Some of the steam has gone out of the fitness wearables space, and the market for wearables (and accompanying apps) that collect more serious health data (like blood sugar levels) seems to be gaining steam.
Recent announcements from Samsung and Apple of their intentions to operate large health data platforms to collect and store health data for such apps and devices will only accelerate the growth of the space.
Samsung’s SAMI platform and Apple’s HealthKit platform also provide a place where healthcare providers might access the health data, as the two companies’ partnerships with high-profile medical centers prove. Both companies are also said to be working with Epic, a leading electronic health record vendor for large medical groups and hospitals.
But when a consumer app or device starts sharing personal data with a healthcare provider, people start getting very concerned about security and privacy issues. In the health world, the privacy of personal health data is regulated under the Health Insurance Portability and Accountability Act (HIPAA), enacted in 1996 to provide a set of rules protecting personal health information. So the question becomes: under what circumstances does the health data collected by consumer devices and app become “protected health information (PHI)”.
Consumer apps & HIPAA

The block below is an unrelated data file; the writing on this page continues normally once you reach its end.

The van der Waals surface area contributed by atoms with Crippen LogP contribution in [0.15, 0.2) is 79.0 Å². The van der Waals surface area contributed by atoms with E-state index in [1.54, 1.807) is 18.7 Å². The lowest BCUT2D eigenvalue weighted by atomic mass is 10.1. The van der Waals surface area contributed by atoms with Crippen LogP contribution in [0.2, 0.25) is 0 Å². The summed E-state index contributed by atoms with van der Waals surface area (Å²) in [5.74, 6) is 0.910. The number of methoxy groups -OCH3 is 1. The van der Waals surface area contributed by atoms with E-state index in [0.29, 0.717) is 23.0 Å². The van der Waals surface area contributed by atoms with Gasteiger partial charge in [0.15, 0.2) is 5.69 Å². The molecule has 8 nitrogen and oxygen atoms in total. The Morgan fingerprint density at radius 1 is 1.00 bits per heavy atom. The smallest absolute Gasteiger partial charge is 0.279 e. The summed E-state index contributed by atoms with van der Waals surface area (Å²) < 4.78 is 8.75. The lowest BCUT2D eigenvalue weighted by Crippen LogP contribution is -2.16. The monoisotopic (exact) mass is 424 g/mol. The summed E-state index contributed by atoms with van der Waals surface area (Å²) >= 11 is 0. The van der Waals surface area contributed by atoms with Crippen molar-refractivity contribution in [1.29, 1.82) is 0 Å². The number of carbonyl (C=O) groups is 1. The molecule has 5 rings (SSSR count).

It depends on who is using them, says Adam Greene, a partner in the Health IT/HIPAA practice at the Washington DC law firm Davis Wright Tremaine.
“Right now, there’s a big distinction between between apps that were created for use by healthcare providers and apps that were intended for use by consumers,” Greene’s last job was at the Department of Health and Human Service’s (HHS) Office of Civil Rights, which acts as an enforcement arm for HIPAA.
“It’s certainly something that the tech companies have to be aware of, but in general HIPAA doesn’t apply to consumer data,” Greene says. “Whether or not it applies is more about who is handling the data than about the content of the data itself.”
Greene says that if a consumer app containing even the most sensitive health information would not be subject to HIPAA laws, because the app is acting on behalf of a consumer, not a health system.